Registered:
15/06/09
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Occupation: Blogger

Interests: Stocks

About Me:

I'm a UK based technologist (career) and psychologist (academic) with a long-term interest in financial markets, with a particular emphasis (and skill) in how to not make money out of them. When I'm not working or blogging I'm to be found childminding, walking the dog or hiding in the garden shed with a good book :)


Investment Strategy

Long-term, boring, stock based investing


Blog

A Sideways Look at Psychology and Finance

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Timarr's Latest Blogs

Confirm Ye Not Here's what ought to be a really boring idea - we need scientists in general and psychologists and economists in particular to stop hypothesising after results are known (HARKing, geddit?). Instead they need to state what they're looking for before they conduct their experiments because otherwise they cherrypick the results they find to confirm hypotheses they never previously had.The underlying problem is…

Back to the Future As you'll know the Psy-Fi Blog spends a lot of time pointing out to a (largely disinterested) audience of investors that there's a huge amount of psychological research out there that we can use to guide our investing behavior. In fact there are vast reams of the stuff, far too much for me to ever even summarize, let alone analyse. But…

One of the more thoughtful regulators around is Andrew Haldane of the Bank of England whose speech “ The Dog and the Frisbee[1]” from 2012 remains the touchstone for anyone wanting to appreciate the reasons that modern economics has made a mess out of understanding the real world.  To boil the whole thing down to a single statement: you can’t control a complex system with…

It’s an axiom of standard economics that you don’t get above average returns without taking above average risks. No risk, no reward.  It’s an appealing idea, an extension of the entrepreneur's creed: you don't become successful without taking chances.  It’s a meme that’s gone viral, an idea that permeates discussions about investment, drives hard headed analysis and leads us to celebrate the risk taking achievers…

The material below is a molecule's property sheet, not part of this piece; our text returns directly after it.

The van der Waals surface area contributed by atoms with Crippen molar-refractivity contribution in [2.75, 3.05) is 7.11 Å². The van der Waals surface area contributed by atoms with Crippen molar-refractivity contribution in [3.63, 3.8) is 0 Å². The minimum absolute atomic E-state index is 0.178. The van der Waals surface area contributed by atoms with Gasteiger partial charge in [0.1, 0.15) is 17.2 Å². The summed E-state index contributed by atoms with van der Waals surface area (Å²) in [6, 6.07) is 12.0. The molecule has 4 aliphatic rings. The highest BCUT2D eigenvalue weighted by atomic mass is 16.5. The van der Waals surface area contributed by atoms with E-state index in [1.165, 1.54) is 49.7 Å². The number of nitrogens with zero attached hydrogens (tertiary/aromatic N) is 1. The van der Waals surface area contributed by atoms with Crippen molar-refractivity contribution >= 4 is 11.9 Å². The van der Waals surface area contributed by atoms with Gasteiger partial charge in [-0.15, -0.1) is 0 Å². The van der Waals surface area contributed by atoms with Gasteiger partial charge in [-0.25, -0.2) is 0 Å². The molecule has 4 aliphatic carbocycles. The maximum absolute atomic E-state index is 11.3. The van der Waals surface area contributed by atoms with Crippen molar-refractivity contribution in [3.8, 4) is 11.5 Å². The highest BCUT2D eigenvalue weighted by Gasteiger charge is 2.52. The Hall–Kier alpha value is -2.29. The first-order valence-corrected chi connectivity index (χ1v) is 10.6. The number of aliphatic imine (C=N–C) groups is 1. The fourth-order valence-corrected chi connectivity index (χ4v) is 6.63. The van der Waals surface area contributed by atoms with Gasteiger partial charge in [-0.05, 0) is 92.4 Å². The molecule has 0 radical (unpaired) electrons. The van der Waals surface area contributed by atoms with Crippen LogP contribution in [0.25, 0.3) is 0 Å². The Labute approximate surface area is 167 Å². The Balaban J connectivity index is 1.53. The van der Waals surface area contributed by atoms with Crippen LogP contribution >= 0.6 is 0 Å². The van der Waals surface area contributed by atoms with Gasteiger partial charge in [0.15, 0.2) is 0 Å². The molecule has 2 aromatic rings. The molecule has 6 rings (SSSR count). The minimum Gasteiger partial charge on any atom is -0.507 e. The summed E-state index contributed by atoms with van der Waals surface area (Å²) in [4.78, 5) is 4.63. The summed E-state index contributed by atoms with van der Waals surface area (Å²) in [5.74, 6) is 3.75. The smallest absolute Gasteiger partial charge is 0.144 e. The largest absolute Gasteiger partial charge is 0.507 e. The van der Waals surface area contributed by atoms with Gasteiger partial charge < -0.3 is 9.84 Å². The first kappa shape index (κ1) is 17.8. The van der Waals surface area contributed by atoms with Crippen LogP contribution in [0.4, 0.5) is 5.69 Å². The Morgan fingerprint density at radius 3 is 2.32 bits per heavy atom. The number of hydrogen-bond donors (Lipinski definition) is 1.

“I made up my mind to be wise and play carefully, conservatively. Everybody knew that the way to do that was to take profits and buy back your stocks on reactions. And that is precisely what I did, or rather what I tried to do..... They say you never grow broke taking profits. No, you don't. But neither do you grow rich taking a four…



Timarr's Latest Comments

HI EdCouple of things. Your example NAPS stock screen appears to link through to the 2015 NAPS article, which may not be what you intended. And Hilton Food seems to have diversified into the Telco sector, which seems unlikely at first blush ...Of course by moving away from smaller stocks you're reducing the possible impact of the small cap bias, it'll be interesting to see…

Hi Ian Well the evidence suggests that most people aren't very good at making investing decisions. Some of this at least (some people argue all of this) is due to behavioural biases. There are countless issues but, for example, people tend to be biased into buying what they've heard of over what they haven't heard of and there are some really peculiar issues around stock…

For anyone interested in why factor based investing works (and why it may not work in the future) I'd suggest Foundations of Factor Investing as a starting point. Personally I think Ed and the team are doing private investors a huge service by making factor based investing readily available to private investors but I'd note the quote from the paper:"Factor returns have also been highly…

The FT article is specifically about his ISA holdings. Only some of John Lee's holdings are held inside his ISAs. He has a wider, non-ISA'd portfolio, which is presumably where FW Thorpe, Park, Gooch and Housego, etc are held. timarr

The classic research paper on this is Is AIM a Casino? It found that 4% of AIM shares go out of business within a year of floating and a third disappear within 5 years. The main factors they found predicting durability are a) a decent track record before floating, b) a reputable Nomad and c) company size. None of those should be a surprise, really.…

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